Reinhold Mitterlehner must have felt a tinge of vindication. In April, the former boss of the center-right Austrian People’s Party (ÖVP) published his memoir, which features a scathing portrayal of Sebastian Kurz, his successor as party leader. Last month, six weeks after Mitterlehner’s reflections hit bookstores, parliament ousted Kurz and his government following a scandal that shook Austria to its core. The parliament’s expression of no-confidence, the first in the country’s history, made Kurz the shortest serving chancellor of all time. A caretaker government under the leadership of the jurist Brigitte Bierlein is now running the country until elections can be held this fall.
To his critics, Kurz finally got his comeuppance—his just desert for forming a government with the right-wing Freedom Party (FPÖ). No amount of success could absolve Kurz of that original sin in the eyes of his critics, but they felt especially vindicated on Friday, May 17th, when German media published a story worthy of a John le Carré novel. They reported that Heinz-Christian Strache, the leader of the FPÖ, had been lured to a villa on the island of Ibiza two years earlier to meet with the wealthy, attractive niece of a Russian oligarch. Alas for Strache, the woman was a fake and the villa outfitted with hidden cameras. Over heavy drinking and with cameras running, Strache breezily plotted the takeover of Austrian media and politics, unwittingly ending his career in the process.
The lesson for Austria and Europe, coming off parliamentary elections, is more complicated than the simple invocation not to get in bed with right-wing populists, however. The case of Mitterlehner shows why. In 2014, when he took over as chairman of the ÖVP, his party served in a so-called grand coalition with the Social Democrats (SPÖ). By 2016, the government was badly strained, exhausted by the refugee crisis and plagued by frequent infighting. The FPÖ shot into first place in the polls. In his memoir, Mitterlehner casts Kurz as the quintessential opportunist—a rising star who seized on the turmoil to plot his own path to power at the expense of the government. To this character flaw, Mitterlehner added an ideological critique: Kurz’s stratagem was based on coopting the FPÖ. According to Kurz’s own planning documents, relayed by Mitterlehner, he intended to appear as “a politer Strache” who would emphasize “FPÖ themes but with a focus on the future.”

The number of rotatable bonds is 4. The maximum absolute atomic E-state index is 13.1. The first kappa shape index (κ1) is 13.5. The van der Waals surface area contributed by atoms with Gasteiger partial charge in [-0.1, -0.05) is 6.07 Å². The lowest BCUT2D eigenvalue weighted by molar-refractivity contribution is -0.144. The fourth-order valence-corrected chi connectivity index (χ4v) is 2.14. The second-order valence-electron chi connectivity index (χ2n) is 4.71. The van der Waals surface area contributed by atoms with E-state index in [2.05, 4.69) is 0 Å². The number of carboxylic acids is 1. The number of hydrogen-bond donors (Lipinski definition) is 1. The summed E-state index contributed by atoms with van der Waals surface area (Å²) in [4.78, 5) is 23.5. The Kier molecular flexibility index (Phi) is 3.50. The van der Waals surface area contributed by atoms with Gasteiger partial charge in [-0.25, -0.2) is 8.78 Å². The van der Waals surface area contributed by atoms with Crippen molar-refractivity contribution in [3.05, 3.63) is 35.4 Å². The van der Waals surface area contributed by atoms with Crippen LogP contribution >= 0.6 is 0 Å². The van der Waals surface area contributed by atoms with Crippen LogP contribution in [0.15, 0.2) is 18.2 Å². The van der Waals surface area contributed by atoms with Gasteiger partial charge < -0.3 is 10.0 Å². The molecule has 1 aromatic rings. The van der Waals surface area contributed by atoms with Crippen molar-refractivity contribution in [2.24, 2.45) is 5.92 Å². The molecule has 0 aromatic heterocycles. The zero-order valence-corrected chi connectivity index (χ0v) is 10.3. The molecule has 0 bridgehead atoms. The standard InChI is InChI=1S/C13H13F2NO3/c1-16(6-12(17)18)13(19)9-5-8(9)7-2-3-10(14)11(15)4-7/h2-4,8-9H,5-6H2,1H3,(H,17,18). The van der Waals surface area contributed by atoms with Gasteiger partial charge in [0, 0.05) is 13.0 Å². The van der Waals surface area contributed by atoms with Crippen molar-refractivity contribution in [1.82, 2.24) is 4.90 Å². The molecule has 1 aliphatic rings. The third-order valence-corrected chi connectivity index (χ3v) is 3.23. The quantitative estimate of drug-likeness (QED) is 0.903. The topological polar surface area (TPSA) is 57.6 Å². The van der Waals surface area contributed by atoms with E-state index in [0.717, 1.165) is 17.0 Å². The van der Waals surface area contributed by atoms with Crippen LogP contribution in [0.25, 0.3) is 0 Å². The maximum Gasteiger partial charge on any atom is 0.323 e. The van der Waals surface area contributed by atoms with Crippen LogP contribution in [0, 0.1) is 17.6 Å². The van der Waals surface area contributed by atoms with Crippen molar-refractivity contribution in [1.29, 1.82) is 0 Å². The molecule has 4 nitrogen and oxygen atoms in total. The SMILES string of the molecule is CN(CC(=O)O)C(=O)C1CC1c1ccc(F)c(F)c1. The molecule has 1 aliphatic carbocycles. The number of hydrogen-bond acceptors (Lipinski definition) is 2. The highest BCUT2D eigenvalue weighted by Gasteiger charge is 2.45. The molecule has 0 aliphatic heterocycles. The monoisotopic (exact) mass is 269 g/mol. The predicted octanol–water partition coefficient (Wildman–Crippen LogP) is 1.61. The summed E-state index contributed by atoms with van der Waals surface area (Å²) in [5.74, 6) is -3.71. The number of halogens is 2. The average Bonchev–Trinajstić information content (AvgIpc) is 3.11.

Alas for Mitterlehner, this is not much of a critique; election results and opinion polls suggest that this is essentially what Austrians want. Sebastian Kurz is one of the most popular heads of government ever to be felled by a vote of no-confidence. The day before his ouster, the ÖVP achieved its best ever result in the European parliamentary elections (in contrast to the Social Democrats, who turned in their worst performance of all-time).
In fact, parliament’s dismissal of Kurz stemmed from the aftershocks of the Ibiza scandal, not from the performance of the government. Following Strache’s resignation, Kurz had moved to dismiss Herbert Kickl, the FPÖ firebrand and minister of the interior who had been in charge of party finances at the time of the Ibiza scandal. The decision outraged the Freedom Party, whose ministers resigned en masse and joined the SPÖ in tossing Kurz overboard as well. These parliamentary maneuvers had more to do with scandal and personnel than substance and performance.
Today, it is as hard to imagine Kurz losing the snap elections as it is to envision him governing with either the SPÖ or the FPÖ in the next government. And yet, even a spectacular result of, say, 40 percent would force Kurz to search for a coalition partner. Florian Klenk, an influential progressive Viennese journalist, has raised the idea of a coalition with the Greens for a more “progressive, feminist, and ecological” government. Kurz himself is said to prefer the libertarians, but it is unclear if either option (or both together) will suffice for a majority.
Irrespective, Kurz will encounter the same dilemma as that of his sister parties across the continent. Increasingly, directionless grand coalitions are weak tea for the passions of today’s politics. In several countries, the center-right faces a new choice: should it build majorities with the help of nationalist or progressive forces? In Austria, Kurz has shown the former to be popular. The FPÖ may no longer be a viable option for the next coalition government, but the substance of the just-ended government in Vienna serves as a roadmap for what responsible, successful policies might look like. That may not suit good-willed, earnest politicians like Reinhold Mitterlehner, but it is proving far more popular than the establishment consensus of